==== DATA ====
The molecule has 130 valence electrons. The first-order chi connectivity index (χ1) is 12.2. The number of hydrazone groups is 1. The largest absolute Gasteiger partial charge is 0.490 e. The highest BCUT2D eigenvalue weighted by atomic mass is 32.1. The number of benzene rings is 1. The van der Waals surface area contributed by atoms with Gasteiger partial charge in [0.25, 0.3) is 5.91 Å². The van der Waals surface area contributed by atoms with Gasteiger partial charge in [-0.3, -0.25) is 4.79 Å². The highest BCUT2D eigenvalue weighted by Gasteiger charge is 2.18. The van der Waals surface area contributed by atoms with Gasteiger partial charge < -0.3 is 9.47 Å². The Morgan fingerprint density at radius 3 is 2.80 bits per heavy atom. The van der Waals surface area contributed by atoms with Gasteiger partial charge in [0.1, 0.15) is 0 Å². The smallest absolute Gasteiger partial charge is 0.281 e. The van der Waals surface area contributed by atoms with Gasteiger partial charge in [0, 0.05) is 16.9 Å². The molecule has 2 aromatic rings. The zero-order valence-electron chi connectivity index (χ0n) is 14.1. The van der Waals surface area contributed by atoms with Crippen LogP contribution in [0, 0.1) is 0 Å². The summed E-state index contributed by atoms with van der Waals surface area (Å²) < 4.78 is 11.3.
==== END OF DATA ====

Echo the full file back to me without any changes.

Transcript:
The molecule has 130 valence electrons. The first-order chi connectivity index (χ1) is 12.2. The number of hydrazone groups is 1. The largest absolute Gasteiger partial charge is 0.490 e. The highest BCUT2D eigenvalue weighted by atomic mass is 32.1. The number of benzene rings is 1. The van der Waals surface area contributed by atoms with Gasteiger partial charge in [0.25, 0.3) is 5.91 Å². The van der Waals surface area contributed by atoms with Gasteiger partial charge in [-0.3, -0.25) is 4.79 Å². The highest BCUT2D eigenvalue weighted by Gasteiger charge is 2.18. The van der Waals surface area contributed by atoms with Gasteiger partial charge < -0.3 is 9.47 Å². The Morgan fingerprint density at radius 3 is 2.80 bits per heavy atom. The van der Waals surface area contributed by atoms with Gasteiger partial charge in [0.1, 0.15) is 0 Å². The smallest absolute Gasteiger partial charge is 0.281 e. The van der Waals surface area contributed by atoms with Gasteiger partial charge in [0, 0.05) is 16.9 Å². The molecule has 2 aromatic rings. The zero-order valence-electron chi connectivity index (χ0n) is 14.1. The van der Waals surface area contributed by atoms with Crippen LogP contribution in [0, 0.1) is 0 Å². The summed E-state index contributed by atoms with van der Waals surface area (Å²) < 4.78 is 11.3.